As illustrated in the xkcd comic above, Wikipedia has had an enormous impact on many web users. A contributing factor to their success in the more recent years, may be attributable to how visible their pages are in organic searches.
Google has been long reputed to favour Wikipedia content in their SERPs. However, recently Search Engine Watch established that (albeit by a narrow margin), Bing is even more likely than Google to return a Wikipedia page organically.
Personally, I find it completely unsurprising that Wikipedia articles would dominate organic rankings:
- Their URLs are easy to hack: I often go directly to the topic I wish by crafting the URL, and they also have extensive redirects in place, allowing me to reach the desired content even if my guess wasn't the canonical term.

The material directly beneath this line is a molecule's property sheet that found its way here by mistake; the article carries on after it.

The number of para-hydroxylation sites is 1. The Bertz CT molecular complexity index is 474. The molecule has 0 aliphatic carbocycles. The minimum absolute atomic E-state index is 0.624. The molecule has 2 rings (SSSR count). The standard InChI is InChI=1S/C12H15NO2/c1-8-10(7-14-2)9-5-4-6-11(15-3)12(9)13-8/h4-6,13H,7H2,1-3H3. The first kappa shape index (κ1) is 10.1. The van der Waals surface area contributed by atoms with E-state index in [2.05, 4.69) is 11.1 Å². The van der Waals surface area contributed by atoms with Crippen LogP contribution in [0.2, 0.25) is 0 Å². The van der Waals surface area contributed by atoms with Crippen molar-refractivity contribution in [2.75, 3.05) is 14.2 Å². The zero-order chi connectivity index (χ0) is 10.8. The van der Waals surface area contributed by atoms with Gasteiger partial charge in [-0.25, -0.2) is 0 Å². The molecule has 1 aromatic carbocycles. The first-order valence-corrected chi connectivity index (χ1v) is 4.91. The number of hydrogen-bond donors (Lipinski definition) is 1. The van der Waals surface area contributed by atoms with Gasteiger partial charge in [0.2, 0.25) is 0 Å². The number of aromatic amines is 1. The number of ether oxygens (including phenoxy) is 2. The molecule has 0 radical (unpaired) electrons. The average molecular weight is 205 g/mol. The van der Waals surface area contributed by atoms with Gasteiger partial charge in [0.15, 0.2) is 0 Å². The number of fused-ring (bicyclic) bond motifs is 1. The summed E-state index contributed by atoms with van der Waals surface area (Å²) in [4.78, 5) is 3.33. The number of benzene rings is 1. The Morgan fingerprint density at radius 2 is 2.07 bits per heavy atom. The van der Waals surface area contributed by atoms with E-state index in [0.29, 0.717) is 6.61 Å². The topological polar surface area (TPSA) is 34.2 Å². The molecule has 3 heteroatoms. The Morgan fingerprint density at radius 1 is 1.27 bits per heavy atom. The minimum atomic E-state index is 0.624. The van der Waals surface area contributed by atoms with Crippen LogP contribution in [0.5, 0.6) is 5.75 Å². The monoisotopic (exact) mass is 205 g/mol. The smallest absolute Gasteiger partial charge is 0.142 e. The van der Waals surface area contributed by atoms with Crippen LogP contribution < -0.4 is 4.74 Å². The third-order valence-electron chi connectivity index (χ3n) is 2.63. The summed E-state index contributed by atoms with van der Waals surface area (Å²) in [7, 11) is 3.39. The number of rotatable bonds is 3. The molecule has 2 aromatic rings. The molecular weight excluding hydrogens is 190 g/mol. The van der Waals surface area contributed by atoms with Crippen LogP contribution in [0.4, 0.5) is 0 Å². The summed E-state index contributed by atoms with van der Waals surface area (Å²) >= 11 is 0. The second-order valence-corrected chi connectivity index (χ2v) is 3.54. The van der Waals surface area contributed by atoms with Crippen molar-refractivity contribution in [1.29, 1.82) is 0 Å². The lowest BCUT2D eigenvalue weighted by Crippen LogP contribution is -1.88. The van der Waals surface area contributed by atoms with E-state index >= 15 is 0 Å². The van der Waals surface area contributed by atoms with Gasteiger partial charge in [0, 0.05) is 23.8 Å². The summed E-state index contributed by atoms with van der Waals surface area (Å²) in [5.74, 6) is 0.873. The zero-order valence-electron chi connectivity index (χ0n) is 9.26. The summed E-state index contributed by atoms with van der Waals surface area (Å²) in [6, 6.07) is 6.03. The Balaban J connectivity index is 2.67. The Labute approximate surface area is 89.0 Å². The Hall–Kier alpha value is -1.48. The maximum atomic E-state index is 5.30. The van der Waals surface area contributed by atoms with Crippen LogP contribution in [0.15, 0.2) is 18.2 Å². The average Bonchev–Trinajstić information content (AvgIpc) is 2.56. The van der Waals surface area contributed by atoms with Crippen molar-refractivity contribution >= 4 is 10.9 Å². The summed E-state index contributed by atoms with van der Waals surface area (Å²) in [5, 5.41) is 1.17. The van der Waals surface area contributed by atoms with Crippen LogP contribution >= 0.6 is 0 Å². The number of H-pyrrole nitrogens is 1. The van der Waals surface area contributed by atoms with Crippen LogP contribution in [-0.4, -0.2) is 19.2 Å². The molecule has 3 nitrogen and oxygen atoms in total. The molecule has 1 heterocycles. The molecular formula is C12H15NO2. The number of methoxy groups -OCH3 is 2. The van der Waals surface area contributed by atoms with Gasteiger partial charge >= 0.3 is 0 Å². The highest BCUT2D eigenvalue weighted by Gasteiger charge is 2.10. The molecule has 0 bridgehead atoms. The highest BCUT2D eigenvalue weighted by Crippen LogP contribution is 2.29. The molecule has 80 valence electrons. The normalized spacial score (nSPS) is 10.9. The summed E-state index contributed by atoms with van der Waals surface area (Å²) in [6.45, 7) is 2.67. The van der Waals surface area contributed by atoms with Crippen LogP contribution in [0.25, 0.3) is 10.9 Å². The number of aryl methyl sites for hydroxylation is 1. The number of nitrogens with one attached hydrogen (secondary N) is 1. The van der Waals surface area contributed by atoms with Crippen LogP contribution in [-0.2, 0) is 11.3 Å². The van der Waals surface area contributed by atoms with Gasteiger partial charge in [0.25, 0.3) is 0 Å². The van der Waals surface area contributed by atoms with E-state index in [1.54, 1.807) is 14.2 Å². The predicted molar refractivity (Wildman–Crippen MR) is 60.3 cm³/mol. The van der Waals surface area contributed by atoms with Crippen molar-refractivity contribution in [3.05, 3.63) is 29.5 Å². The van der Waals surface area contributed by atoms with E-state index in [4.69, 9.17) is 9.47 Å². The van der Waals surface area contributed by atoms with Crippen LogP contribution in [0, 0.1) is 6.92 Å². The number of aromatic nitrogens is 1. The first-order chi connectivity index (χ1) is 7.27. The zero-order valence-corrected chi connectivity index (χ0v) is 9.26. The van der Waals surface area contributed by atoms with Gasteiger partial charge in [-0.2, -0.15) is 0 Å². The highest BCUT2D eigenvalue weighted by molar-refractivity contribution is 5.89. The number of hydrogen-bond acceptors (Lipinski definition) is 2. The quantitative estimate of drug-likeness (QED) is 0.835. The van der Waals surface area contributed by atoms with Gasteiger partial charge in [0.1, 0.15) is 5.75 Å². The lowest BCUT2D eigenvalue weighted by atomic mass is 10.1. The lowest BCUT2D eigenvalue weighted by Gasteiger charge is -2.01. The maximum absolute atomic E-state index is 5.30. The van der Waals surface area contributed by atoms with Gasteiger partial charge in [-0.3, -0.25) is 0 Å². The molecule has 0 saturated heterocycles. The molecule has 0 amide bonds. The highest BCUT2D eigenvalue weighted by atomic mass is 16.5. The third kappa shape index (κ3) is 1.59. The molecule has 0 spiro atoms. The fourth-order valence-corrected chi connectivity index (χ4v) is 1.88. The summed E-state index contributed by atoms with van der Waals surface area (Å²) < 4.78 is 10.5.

- They make an effort to police their content to minimize bias and conjecture.
- Many of its pages are updated frequently, again with the power of crowd-sourcing.
- The writing quality is also monitored (to varying extents of effectiveness).
- They have extensive and logical internal linking conventions.
- Many external sites (this blog included!) link into their content as a matter of course.
- They have a .org domain.
The combination of the above (and doubtless, more criteria that my brief brainstorming didn't capture) make it an ideal candidate to rank well in search engine indices. I also find it especially appealing to compare different language articles that cover the same topics, since these often reflect the general levels of interest, and more interestingly the differences which are partially attributable to cultural values.
Below is one last thought (of many xkcd strips devoted to Wikipedia), which resonates with me quite well. I've been known to pointedly avoid looking at the start page, since so many of the topics it showcases suddenly seem fascinating, despite my not having given most of them much thought ever before.